The "compromise" is, bluntly, asinine and economic nonsense. It is a political dressing-up of the same program, meant to confuse opponents through a veil of economic subterfuge. The Wall Street Journal outlined the argument well:
...[Y]ou almost have to admire the absurdity of the new plan President Obama floated yesterday: The government will now write a rule that says the best things in life are "free," including contraception. Thus a political mandate will be compounded by an uneconomic one—in other words, behold the soul of ObamaCare.
Insurance companies won't be making donations. Drug makers will still charge for the pill. Doctors will still bill for reproductive treatment. The reality, as with all mandated benefits, is that these costs will be borne eventually via higher premiums. The balloon may be squeezed differently over time, and insurers may amortize the cost differently over time, but eventually prices will find an equilibrium. Notre Dame will still pay for birth control, even if it is nominally carried by a third-party corporation.
Fortunately, many opponents of this ruling have not been duped by President Obama's and Secretary of Health and Human Services Kathleen Sebelius's twisted logic. They correctly stand firm against the attempted gross encroachment into the private lives of individuals. GOP Presidential candidate Rick Santorum summed it up best, "It’s not about contraception.... It’s about economic liberty."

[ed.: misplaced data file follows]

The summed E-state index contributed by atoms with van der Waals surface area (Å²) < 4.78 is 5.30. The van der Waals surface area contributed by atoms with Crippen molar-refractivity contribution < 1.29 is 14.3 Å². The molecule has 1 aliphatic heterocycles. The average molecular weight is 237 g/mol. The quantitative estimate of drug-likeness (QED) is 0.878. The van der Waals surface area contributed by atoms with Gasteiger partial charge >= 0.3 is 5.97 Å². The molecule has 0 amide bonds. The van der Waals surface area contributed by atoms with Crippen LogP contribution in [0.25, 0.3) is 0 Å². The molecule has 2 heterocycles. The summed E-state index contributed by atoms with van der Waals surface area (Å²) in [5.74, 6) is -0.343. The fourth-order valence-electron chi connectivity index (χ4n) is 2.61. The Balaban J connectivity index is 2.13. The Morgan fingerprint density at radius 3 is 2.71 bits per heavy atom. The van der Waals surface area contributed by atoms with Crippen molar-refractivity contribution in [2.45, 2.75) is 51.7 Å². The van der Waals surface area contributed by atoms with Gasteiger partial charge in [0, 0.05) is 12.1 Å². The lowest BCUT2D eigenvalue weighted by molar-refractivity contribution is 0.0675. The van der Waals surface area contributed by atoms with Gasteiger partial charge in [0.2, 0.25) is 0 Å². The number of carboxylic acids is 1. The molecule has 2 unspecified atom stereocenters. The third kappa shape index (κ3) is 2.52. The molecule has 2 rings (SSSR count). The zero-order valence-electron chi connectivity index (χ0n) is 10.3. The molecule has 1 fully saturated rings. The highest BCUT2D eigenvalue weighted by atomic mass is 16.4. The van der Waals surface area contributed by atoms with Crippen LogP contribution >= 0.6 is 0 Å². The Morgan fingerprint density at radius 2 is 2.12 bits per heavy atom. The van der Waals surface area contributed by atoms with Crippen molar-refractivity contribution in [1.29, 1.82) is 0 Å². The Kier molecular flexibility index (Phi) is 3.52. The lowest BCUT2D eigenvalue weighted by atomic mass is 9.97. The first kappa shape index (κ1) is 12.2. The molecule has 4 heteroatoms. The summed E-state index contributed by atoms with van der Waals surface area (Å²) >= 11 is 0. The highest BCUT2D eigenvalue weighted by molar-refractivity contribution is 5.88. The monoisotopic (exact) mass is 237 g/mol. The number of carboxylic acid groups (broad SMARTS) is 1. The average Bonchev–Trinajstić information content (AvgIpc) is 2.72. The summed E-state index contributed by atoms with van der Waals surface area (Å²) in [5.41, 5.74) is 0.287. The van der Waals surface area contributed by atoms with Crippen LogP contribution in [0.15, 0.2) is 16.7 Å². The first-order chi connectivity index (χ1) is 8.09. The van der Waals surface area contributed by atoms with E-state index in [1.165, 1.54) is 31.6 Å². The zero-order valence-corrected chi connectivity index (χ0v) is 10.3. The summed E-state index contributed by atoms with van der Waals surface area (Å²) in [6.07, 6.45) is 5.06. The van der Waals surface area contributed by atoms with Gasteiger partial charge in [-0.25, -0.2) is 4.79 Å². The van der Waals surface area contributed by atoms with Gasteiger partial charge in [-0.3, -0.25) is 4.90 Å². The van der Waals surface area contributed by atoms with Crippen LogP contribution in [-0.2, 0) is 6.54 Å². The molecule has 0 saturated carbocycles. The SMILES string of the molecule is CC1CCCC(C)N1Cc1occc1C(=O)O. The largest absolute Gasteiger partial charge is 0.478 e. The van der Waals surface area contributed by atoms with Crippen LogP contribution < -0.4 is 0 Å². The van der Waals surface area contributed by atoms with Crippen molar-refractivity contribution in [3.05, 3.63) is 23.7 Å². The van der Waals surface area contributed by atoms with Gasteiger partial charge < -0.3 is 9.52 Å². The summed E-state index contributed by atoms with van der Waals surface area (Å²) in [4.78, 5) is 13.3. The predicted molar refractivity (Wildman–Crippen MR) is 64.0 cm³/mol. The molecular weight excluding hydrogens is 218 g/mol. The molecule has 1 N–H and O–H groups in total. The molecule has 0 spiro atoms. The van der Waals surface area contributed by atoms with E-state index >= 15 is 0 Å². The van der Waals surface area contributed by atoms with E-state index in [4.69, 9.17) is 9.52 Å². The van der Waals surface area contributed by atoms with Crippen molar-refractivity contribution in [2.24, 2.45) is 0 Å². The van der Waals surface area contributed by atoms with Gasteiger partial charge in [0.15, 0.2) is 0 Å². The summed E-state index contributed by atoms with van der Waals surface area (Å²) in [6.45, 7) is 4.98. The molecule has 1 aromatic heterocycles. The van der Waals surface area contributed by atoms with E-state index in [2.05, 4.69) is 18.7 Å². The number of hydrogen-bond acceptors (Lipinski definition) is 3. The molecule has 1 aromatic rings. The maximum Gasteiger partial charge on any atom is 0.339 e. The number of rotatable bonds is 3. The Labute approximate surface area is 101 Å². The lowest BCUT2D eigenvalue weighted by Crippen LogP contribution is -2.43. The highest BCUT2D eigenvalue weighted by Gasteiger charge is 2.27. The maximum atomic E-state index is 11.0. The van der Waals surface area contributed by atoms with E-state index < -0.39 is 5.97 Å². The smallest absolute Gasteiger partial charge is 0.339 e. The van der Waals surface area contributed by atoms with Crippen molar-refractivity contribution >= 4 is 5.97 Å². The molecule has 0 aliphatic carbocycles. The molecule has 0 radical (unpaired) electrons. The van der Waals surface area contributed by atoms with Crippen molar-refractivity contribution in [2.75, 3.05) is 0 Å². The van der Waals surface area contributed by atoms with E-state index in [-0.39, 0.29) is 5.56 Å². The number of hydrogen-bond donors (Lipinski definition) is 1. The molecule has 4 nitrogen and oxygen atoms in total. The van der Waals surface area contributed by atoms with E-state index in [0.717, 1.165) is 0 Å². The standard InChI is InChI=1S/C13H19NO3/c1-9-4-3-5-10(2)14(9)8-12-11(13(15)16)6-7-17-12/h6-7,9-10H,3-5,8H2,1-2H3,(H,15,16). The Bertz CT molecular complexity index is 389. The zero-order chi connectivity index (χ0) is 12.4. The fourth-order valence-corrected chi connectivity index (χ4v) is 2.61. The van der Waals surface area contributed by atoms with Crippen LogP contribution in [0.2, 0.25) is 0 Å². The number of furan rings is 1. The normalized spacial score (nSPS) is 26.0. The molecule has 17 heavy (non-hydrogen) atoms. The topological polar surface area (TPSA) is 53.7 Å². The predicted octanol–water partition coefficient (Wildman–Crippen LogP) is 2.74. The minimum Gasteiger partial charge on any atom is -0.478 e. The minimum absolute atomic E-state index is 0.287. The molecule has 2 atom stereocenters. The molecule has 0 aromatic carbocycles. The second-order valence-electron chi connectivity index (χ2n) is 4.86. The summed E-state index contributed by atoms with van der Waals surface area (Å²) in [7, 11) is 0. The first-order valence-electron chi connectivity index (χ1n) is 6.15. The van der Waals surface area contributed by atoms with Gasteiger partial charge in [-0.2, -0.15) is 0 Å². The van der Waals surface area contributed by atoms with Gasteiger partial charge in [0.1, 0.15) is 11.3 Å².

Monday, February 6, 2012

He "Deserves" a Second Term?

If Obama's arrogance and sense of entitlement have not yet come through in his policies and his speeches, he has made it abundantly clear, in a recent interview with NBC's Matt Lauer, that he deserves a second term. When questioned yesterday by Lauer regarding Obama's 2009 statement, "“If I don’t have this done [the economy fixed] in three years, than this is going to be a one-term proposition,” the president responded by stating “I deserve a second term but we're not done.”

Regardless of what one thinks about his policies, the hubris that emanates from such comments is revealing. As he has repeatedly demonstrated, Obama's leadership is steeped in a worldview that consistently demands and expects some to provide for others. His mentality and his policies are one of entitlement and obligation, unfortunately in direct contrast to an ethos of individual responsibility and self-reliance. This view is apparent whether the state is obliged to provide health insurance for all, bankers or the rich owe their money and wealth to others, or, now, the American people owe Obama a second term, presumably for his "well-deserved" hard work.